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Travels in Siberia
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About the Author

Ian Frazier is the author of Great Plains, The Fish's Eye, On the Rez, and Family, as well as Coyote v. Acme and Lamentations of the Father. A frequent contributor to The New Yorker, he lives in Montclair, New Jersey.

Reviews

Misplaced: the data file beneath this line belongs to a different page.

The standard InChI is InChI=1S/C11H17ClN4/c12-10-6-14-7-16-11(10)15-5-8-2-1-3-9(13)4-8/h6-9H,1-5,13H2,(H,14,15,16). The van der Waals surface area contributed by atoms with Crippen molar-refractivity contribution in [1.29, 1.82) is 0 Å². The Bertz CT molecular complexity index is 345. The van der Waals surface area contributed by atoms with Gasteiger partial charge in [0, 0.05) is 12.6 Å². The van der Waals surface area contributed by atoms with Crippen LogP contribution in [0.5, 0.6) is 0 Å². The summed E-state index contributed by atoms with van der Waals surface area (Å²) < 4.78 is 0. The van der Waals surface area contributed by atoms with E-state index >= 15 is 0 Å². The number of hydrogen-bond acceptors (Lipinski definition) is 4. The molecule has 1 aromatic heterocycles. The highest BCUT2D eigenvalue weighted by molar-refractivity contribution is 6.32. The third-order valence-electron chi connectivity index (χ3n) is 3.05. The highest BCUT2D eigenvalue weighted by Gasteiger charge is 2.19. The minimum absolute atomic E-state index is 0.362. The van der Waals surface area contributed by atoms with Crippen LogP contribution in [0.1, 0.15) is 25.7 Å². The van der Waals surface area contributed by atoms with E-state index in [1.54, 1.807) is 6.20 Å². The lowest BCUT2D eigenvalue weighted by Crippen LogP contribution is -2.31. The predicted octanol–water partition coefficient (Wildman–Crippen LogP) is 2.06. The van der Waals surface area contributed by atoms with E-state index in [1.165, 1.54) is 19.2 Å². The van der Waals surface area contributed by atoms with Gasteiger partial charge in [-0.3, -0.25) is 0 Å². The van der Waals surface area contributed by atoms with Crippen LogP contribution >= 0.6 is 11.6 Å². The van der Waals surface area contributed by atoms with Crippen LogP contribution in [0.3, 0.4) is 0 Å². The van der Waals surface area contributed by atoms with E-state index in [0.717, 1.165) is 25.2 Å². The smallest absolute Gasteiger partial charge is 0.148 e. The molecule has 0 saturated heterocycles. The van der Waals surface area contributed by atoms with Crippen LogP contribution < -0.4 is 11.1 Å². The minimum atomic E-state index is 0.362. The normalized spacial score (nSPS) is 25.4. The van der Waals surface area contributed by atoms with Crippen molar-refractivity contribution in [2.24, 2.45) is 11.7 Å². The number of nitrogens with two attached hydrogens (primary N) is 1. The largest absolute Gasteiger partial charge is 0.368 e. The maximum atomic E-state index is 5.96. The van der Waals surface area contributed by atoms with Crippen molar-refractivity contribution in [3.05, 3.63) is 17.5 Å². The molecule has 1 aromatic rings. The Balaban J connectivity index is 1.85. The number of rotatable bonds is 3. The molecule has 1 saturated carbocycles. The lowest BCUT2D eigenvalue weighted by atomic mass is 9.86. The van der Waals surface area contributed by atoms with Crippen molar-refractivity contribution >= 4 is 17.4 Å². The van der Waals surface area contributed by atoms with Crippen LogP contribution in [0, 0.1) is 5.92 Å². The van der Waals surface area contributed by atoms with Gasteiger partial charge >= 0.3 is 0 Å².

"[Travels in Siberia is] an uproarious, sometimes dark yarn filled with dubious meals, broken-down vehicles, abandoned slave-labor camps and ubiquitous statues of Lenin--On the Road meets The Gulag Archipelago . . . As he demonstrated in Great Plains, Frazier is the most amiable of obsessives . . . he peels away Russia's stolid veneer to reveal the quirkiness and humanity beneath . . . Frazier has the gumption and sense of wonder shared by every great travel writer, from Bruce Chatwin to Redmond O'Hanlon, as well as the ability to make us see how the most trivial or ephemeral detail is part of the essential texture of a place . . . [An] endlessly fascinating tale." --Joshua Hammer, The New York Times Book Review "Frazier is a sophisticated, intense writer who--Twain-like--uses a deceptive style of naivete and comic self-deprecation to carry serious perceptions....Always beautifully written, often very funny, serious, and moving in its cumulative impact." --The New York Review of Books "While the hand- and mind-numbing trip through geographic purgatory couldn't have been a joy, the humor and genuine awe Frazier injects into his depictions are the stuff of a great vicarious vacation. Grade: A-" --Entertainment Weekly "Frazier is besotted, happy, free, on high alert, drunk with space....He expands to fill it, and his awe is contagious." --Los Angeles Times "Siberia provides Frazier with the perfect canvas to paint what may be his masterpiece." --The Boston Globe "It's always easy to figure out whether you should read the latest book by Ian Frazier: If he's written it, then you'll want to read it . . . Much more than 'travel writing, ' [Travels in Siberia] covers memoir, history, literature, politics and more. There are many reasons to love it, including the fantastic ending, possibly the best of any book in recent memory. Travels in Siberia is a masterpiece of nonfiction writing--tragic, bizarre and funny. Once again, the inimitable Frazier has managed to create a genre of his very own." --Carmela Ciuraru, San Francisco Chronicle "[Travel writing] . . . is revived by Ian Frazier's Travels in Siberia, which evinces a passion as profound as Homans's zeal for dance: Frazier's 'Russia-love' . . . Between excursions to towns like Neudachino ('Unhappyville'), he ponders a question that has puzzled many a visitor: 'how Russia can be so great and so horrible simultaneously.' In exploring this paradox, Frazier describes the physical world with a keen eye . . . Some of his descriptions read like medieval nightmares: the mosquitoes of western Siberia, so numerous that they gather in fierce black clouds; or the feeling of being locked, for almost two days, in a windowless train compartment beneath a ceiling so low that it is impossible to stand. Frazier candidly addresses Siberia's tragedies and opportunities, even as his narrative offers, like explorer stories of old (crossing the Sahara, hacking through the Congo, landing in Tahiti with Captain Cook), all the thrills of armchair travel." --Ben Moser, Harper's "Ian Frazier, a staff writer for The New Yorker, is a master of nonfiction narrative. As with his previous travel classics Great Plains and On the Rez, Frazier's Travels in Siberia not only explores the geography of a remote, seemingly barren region, but also illuminates its dark history and resilient spirit. Frazier isn't just a chronicler--he's a central character . . . After reading Frazier's passionate travelogue and history of Siberia, you'll never again view the region as a big, empty space on a map. Frazier brings Siberia into vivid, monochromatic focus." --Minneapolis Star-Tribune [Travels in Siberia is] an uproarious, sometimes dark yarn filled with dubious meals, broken-down vehicles, abandoned slave-labor camps and ubiquitous statues of Lenin--On the Road meets The Gulag Archipelago . . . As he demonstrated in Great Plains, Frazier is the most amiable of obsessives . . . he peels away Russia's stolid veneer to reveal the quirkiness and humanity beneath . . . Frazier has the gumption and sense of wonder shared by every great travel writer, from Bruce Chatwin to Redmond O'Hanlon, as well as the ability to make us see how the most trivial or ephemeral detail is part of the essential texture of a place . . . [An] endlessly fascinating tale. Joshua Hammer, The New York Times Book Review Frazier is a sophisticated, intense writer who--Twain-like--uses a deceptive style of naivete and comic self-deprecation to carry serious perceptions. Always beautifully written, often very funny, serious, and moving in its cumulative impact. The New York Review of Books While the hand- and mind-numbing trip through geographic purgatory couldn't have been a joy, the humor and genuine awe Frazier injects into his depictions are the stuff of a great vicarious vacation. Grade: A- Entertainment Weekly Frazier is besotted, happy, free, on high alert, drunk with space .He expands to fill it, and his awe is contagious. Los Angeles Times Siberia provides Frazier with the perfect canvas to paint what may be his masterpiece. The Boston Globe It's always easy to figure out whether you should read the latest book by Ian Frazier: If he's written it, then you'll want to read it . . . Much more than travel writing, ' [Travels in Siberia] covers memoir, history, literature, politics and more. There are many reasons to love it, including the fantastic ending, possibly the best of any book in recent memory. Travels in Siberia is a masterpiece of nonfiction writing--tragic, bizarre and funny. Once again, the inimitable Frazier has managed to create a genre of his very own. Carmela Ciuraru, San Francisco Chronicle [Travel writing] . . . is revived by Ian Frazier's Travels in Siberia, which evinces a passion as profound as Homans's zeal for dance: Frazier's Russia-love' . . . Between excursions to towns like Neudachino ( Unhappyville'), he ponders a question that has puzzled many a visitor: how Russia can be so great and so horrible simultaneously.' In exploring this paradox, Frazier describes the physical world with a keen eye . . . Some of his descriptions read like medieval nightmares: the mosquitoes of western Siberia, so numerous that they gather in fierce black clouds; or the feeling of being locked, for almost two days, in a windowless train compartment beneath a ceiling so low that it is impossible to stand. Frazier candidly addresses Siberia's tragedies and opportunities, even as his narrative offers, like explorer stories of old (crossing the Sahara, hacking through the Congo, landing in Tahiti with Captain Cook), all the thrills of armchair travel. Ben Moser, Harper's Ian Frazier, a staff writer for The New Yorker, is a master of nonfiction narrative. As with his previous travel classics Great Plains and On the Rez, Frazier's Travels in Siberia not only explores the geography of a remote, seemingly barren region, but also illuminates its dark history and resilient spirit. Frazier isn't just a chronicler--he's a central character . . . After reading Frazier's passionate travelogue and history of Siberia, you'll never again view the region as a big, empty space on a map. Frazier brings Siberia into vivid, monochromatic focus. Minneapolis Star-Tribune " ["Travels in Siberia "is] an uproarious, sometimes dark yarn filled with dubious meals, broken-down vehicles, abandoned slave-labor camps and ubiquitous statues of Lenin--"On the Road" meets "The Gulag Archipelago" . . . As he demonstrated in "Great Plains," Frazier is the most amiable of obsessives . . . he peels away Russia's stolid veneer to reveal the quirkiness and humanity beneath . . . Frazier has the gumption and sense of wonder shared by every great travel writer, from Bruce Chatwin to Redmond O'Hanlon, as well as the ability to make us see how the most trivial or ephemeral detail is part of the essential texture of a place . . . [An] endlessly fascinating tale. "Joshua Hammer, The New York Times Book Review" Frazier is a sophisticated, intense writer who--Twain-like--uses a deceptive style of naivete and comic self-deprecation to carry serious perceptions. Always beautifully written, often very funny, serious, and moving in its cumulative impact. "The New York Review of Books" While the hand- and mind-numbing trip through geographic purgatory couldn't have been a joy, the humor and genuine awe Frazier injects into his depictions are the stuff of a great vicarious vacation. Grade: A- "Entertainment Weekly" Frazier is besotted, happy, free, on high alert, drunk with space .He expands to fill it, and his awe is contagious. "Los Angeles Times" Siberia provides Frazier with the perfect canvas to paint what may be his masterpiece. "The Boston Globe" It's always easy to figure out whether you should read the latest book by Ian Frazier: If he's written it, then you'll want to read it . . . Much more than travel writing, ' ["Travels in Siberia"] covers memoir, history, literature, politics and more. There are many reasons to love it, including the fantastic ending, possibly the best of any book in recent memory. "Travels in Siberia" is a masterpiece of nonfiction writing--tragic, bizarre and funny. Once again, the inimitable Frazier has managed to create a genre of his very own. "Carmela Ciuraru, San Francisco Chronicle" [Travel writing] . . . is revived by Ian Frazier's "Travels in Siberia," which evinces a passion as profound as Homans's zeal for dance: Frazier's Russia-love' . . . Between excursions to towns like Neudachino ( Unhappyville'), he ponders a question that has puzzled many a visitor: how Russia can be so great and so horrible simultaneously.' In exploring this paradox, Frazier describes the physical world with a keen eye . . . Some of his descriptions read like medieval nightmares: the mosquitoes of western Siberia, so numerous that they gather in fierce black clouds; or the feeling of being locked, for almost two days, in a windowless train compartment beneath a ceiling so low that it is impossible to stand. Frazier candidly addresses Siberia's tragedies and opportunities, even as his narrative offers, like explorer stories of old (crossing the Sahara, hacking through the Congo, landing in Tahiti with Captain Cook), all the thrills of armchair travel. "Ben Moser, Harper's" Ian Frazier, a staff writer for "The New Yorker," is a master of nonfiction narrative. As with his previous travel classics "Great Plains" and "On the Rez," Frazier's "Travels in Siberia" not only explores the geography of a remote, seemingly barren region, but also illuminates its dark history and resilient spirit. Frazier isn't just a chronicler--he's a central character . . . After reading Frazier's passionate travelogue and history of Siberia, you'll never again view the region as a big, empty space on a map. Frazier brings Siberia into vivid, monochromatic focus. "Minneapolis Star-Tribune"" "["Travels in Siberia "is] an uproarious, sometimes dark yarn filled with dubious meals, broken-down vehicles, abandoned slave-labor camps and ubiquitous statues of Lenin--"On the Road" meets "The Gulag Archipelago" . . . As he demonstrated in "Great Plains," Frazier is the most amiable of obsessives . . . he peels away Russia's stolid veneer to reveal the quirkiness and humanity beneath . . . Frazier has the gumption and sense of wonder shared by every great travel writer, from Bruce Chatwin to Redmond O'Hanlon, as well as the ability to make us see how the most trivial or ephemeral detail is part of the essential texture of a place . . . [An] endlessly fascinating tale." --Joshua Hammer, "The New York Times Book Review ""Frazier is a sophisticated, intense writer who--Twain-like--uses a deceptive style of naivete and comic self-deprecation to carry serious perceptions....Always beautifully written, often very funny, serious, and moving in its cumulative impact." "--The New York Review of Books ""While the hand- and mind-numbing trip through geographic purgatory couldn't have been a joy, the humor and genuine awe Frazier injects into his depictions are the stuff of a great vicarious vacation. Grade: A-" "--""Entertainment Weekly ""Frazier is besotted, happy, free, on high alert, drunk with space....He expands to fill it, and his awe is contagious." "--""Los Angeles Times" "Siberia provides Frazier with the perfect canvas to paint what may be his masterpiece." "--""The Boston Globe ""It's always easy to figure out whether you should read the latest book by Ian Frazier: If he's written it, then you'll want to read it . . . Much more than 'travel writing, ' ["Travels in Siberia"] covers memoir, history, literature, politics and more. There are many reasons to love it, including the fantastic ending, possibly the best of any book in recent memory. "Travels in Siberia" is a masterpiece of nonfiction writing--tragic, bizarre and funn